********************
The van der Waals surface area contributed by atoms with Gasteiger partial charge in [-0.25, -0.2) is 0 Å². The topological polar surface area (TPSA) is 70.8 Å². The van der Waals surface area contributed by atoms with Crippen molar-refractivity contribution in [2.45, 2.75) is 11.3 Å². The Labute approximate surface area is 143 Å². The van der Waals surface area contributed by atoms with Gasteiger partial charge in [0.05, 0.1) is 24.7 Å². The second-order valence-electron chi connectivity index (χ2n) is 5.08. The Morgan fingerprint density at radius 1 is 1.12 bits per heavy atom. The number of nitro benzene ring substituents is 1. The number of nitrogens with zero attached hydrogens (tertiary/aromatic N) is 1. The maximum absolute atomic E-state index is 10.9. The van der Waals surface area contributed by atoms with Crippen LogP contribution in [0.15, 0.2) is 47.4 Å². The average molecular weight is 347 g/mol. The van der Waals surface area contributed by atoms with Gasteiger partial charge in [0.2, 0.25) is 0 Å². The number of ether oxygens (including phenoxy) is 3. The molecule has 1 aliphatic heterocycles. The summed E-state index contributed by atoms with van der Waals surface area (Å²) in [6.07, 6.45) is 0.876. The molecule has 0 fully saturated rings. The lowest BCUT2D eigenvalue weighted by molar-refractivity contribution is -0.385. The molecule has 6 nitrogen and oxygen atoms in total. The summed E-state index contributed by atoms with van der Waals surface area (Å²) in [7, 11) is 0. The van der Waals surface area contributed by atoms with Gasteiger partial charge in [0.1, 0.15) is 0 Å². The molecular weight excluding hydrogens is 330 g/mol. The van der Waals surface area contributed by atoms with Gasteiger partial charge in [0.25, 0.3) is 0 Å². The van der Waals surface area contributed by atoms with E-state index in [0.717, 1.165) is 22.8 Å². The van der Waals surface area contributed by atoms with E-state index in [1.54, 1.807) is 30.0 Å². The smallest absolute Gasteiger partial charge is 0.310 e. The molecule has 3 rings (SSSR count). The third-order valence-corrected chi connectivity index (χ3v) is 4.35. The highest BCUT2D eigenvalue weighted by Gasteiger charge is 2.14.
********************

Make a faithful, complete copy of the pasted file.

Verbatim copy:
The van der Waals surface area contributed by atoms with Gasteiger partial charge in [-0.25, -0.2) is 0 Å². The topological polar surface area (TPSA) is 70.8 Å². The van der Waals surface area contributed by atoms with Crippen molar-refractivity contribution in [2.45, 2.75) is 11.3 Å². The Labute approximate surface area is 143 Å². The van der Waals surface area contributed by atoms with Gasteiger partial charge in [0.05, 0.1) is 24.7 Å². The second-order valence-electron chi connectivity index (χ2n) is 5.08. The Morgan fingerprint density at radius 1 is 1.12 bits per heavy atom. The number of nitro benzene ring substituents is 1. The number of nitrogens with zero attached hydrogens (tertiary/aromatic N) is 1. The maximum absolute atomic E-state index is 10.9. The van der Waals surface area contributed by atoms with Crippen LogP contribution in [0.15, 0.2) is 47.4 Å². The average molecular weight is 347 g/mol. The van der Waals surface area contributed by atoms with Gasteiger partial charge in [0.2, 0.25) is 0 Å². The number of ether oxygens (including phenoxy) is 3. The molecule has 1 aliphatic heterocycles. The summed E-state index contributed by atoms with van der Waals surface area (Å²) in [6.07, 6.45) is 0.876. The molecule has 0 fully saturated rings. The lowest BCUT2D eigenvalue weighted by molar-refractivity contribution is -0.385. The molecule has 6 nitrogen and oxygen atoms in total. The summed E-state index contributed by atoms with van der Waals surface area (Å²) in [7, 11) is 0. The van der Waals surface area contributed by atoms with Gasteiger partial charge in [0.1, 0.15) is 0 Å². The molecular weight excluding hydrogens is 330 g/mol. The van der Waals surface area contributed by atoms with Gasteiger partial charge in [0.25, 0.3) is 0 Å². The van der Waals surface area contributed by atoms with E-state index in [0.717, 1.165) is 22.8 Å². The van der Waals surface area contributed by atoms with E-state index in [1.54, 1.807) is 30.0 Å². The smallest absolute Gasteiger partial charge is 0.310 e. The molecule has 3 rings (SSSR count). The third-order valence-corrected chi connectivity index (χ3v) is 4.35. The highest BCUT2D eigenvalue weighted by Gasteiger charge is 2.14.